Blogs Field Guide Respond to Kara Walker

Beauty within

Excellent work!! Keep on for the sake of Art! Art shall not die!! You are very much an inspiration to me as a young artist myself! The people need to see what you’ve created visually to get the message accross to the mass! Issues still lie deep within that hinder us as people from growth. […]

Excellent work!! Keep on for the sake of Art! Art shall not die!! You are very much an inspiration to me as a young artist myself! The people need to see what you’ve created visually to get the message accross to the mass! Issues still lie deep within that hinder us as people from growth.

Quote: Change is life giving. It helps us grow into someone greater than we already are…

Peace & Love,

Benetez

No ‘Passive Viewers’ Here

I didn’t want a completely passive viewer. Art means too much to me. — Kara Walker It was almost a year ago that Minneapolis Southwest High School (SWHS) signed on to craft a partnership in conjunction with the coming exhibition Kara Walker: My Complement, My Enemy, My Oppressor, My Love. I knew Kara Walker’s work […]

I didn’t want a completely passive viewer. Art means too much to me.

— Kara Walker

It was almost a year ago that Minneapolis Southwest High School (SWHS) signed on to craft a partnership in conjunction with the coming exhibition Kara Walker: My Complement, My Enemy, My Oppressor, My Love. I knew Kara Walker’s work was not for all high schools, but I also knew that SWHS has a history of integrating the arts and engaging students in a deep exploration of their own creativity. The school decided to include two groups of students: 11th graders taking the integrated Annenberg U.S. History and Art class, and juniors and seniors in the Advanced Fine Arts Seminar. We hoped it would spark students in this diverse community talking about race.

In the end, the students did much more than just talking — and their responses to Kara Walker’s work were anything but passive. They went deep into issues of race, identity, sexuality, violence, and the power of art.

This spring, each class came to the Art Center for tours of the Kara Walker exhibition. Then, with the support of principal Bill Smith and guidance from several teachers including art teacher Cecily Spano, history teacher, Nonie Kouneski, theatre teacher Chris Fisher, dance teacher Colleen Callahan, and teaching artist Leah Nelson, the students were invited to create art pieces responding to and expressing their experience with the work of Kara Walker.

The Walker invited them to return to the galleries to share their pieces with Kara Walker’s cut paper murals, paintings, and films as inspiration and backdrop. This happened on two nights. On April 26, the Annenberg history students invited their families, teachers, other students and friends to the “ response”. On May 8, the advanced fine arts students did the same.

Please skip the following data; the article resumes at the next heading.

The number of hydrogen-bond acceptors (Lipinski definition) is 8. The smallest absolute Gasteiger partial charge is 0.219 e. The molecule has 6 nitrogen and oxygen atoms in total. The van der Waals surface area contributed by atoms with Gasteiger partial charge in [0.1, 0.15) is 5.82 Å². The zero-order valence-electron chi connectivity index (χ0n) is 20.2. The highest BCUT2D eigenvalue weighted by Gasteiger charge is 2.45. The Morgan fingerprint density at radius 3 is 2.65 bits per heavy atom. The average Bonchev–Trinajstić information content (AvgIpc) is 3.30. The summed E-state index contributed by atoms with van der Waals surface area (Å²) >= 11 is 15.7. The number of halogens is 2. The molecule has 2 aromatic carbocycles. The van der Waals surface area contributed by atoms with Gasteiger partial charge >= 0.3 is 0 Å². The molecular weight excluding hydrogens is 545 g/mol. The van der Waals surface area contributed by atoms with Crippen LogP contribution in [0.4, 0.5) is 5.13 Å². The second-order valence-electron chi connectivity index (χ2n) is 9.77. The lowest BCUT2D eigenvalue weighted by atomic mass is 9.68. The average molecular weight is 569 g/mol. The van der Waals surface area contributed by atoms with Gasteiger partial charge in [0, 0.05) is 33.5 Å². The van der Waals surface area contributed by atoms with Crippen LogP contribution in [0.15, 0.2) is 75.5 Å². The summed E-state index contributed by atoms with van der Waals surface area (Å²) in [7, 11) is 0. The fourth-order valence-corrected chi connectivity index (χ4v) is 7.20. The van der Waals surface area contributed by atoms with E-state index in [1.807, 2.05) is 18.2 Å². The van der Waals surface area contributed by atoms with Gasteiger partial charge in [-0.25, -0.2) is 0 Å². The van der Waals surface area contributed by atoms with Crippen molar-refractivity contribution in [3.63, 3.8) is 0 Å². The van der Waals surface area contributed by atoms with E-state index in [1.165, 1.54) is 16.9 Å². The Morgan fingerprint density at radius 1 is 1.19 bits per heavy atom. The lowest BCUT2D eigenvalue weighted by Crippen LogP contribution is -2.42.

Some of what I remember:

A puzzle placed throughout the galleries that when assembled listed the range of stereotypes one student had experienced….a spoken word dialogue about what is–and isn’t–power…a drummer providing jarring staccato…shadowy photographs depicting conflict. And on the second evening… a reading from a history textbook about slavery that ended with a strangled scream…a deceptively graceful dance to Billie Holiday’s haunting Strange Fruit…a frightening poem and performance reenacting rape….and much more. Listing what they did is insufficient to describe the power of what they created and what we all experienced together.

Both evenings closed with lively and moving discussions between the student performers and the audience which underscored for me why partnerships like this are an important part of my work at the Walker. The impact of Kara Walker’s work on these students was obvious and their courage in sharing so much of themselves with others will stay with me for a long time.

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Shame on me?

What would happen to Walker’s art in a world where racism didn’t exist? Does her work help us to realize a problem and to solve it, or does it perpetuate the problem? Walker’s work tries to force on me differences which I don’t perceive to exist. I see a difference of skin color, but that […]

What would happen to Walker’s art in a world where racism didn’t exist? Does her work help us to realize a problem and to solve it, or does it perpetuate the problem?

Walker’s work tries to force on me differences which I don’t perceive to exist. I see a difference of skin color, but that is really no difference at all. However, it seems that some continue to think that whites have a perpetual debt to pay to minorities for crimes committed 150 years ago. I’m sorry that slavery existed, but why should I feel shame?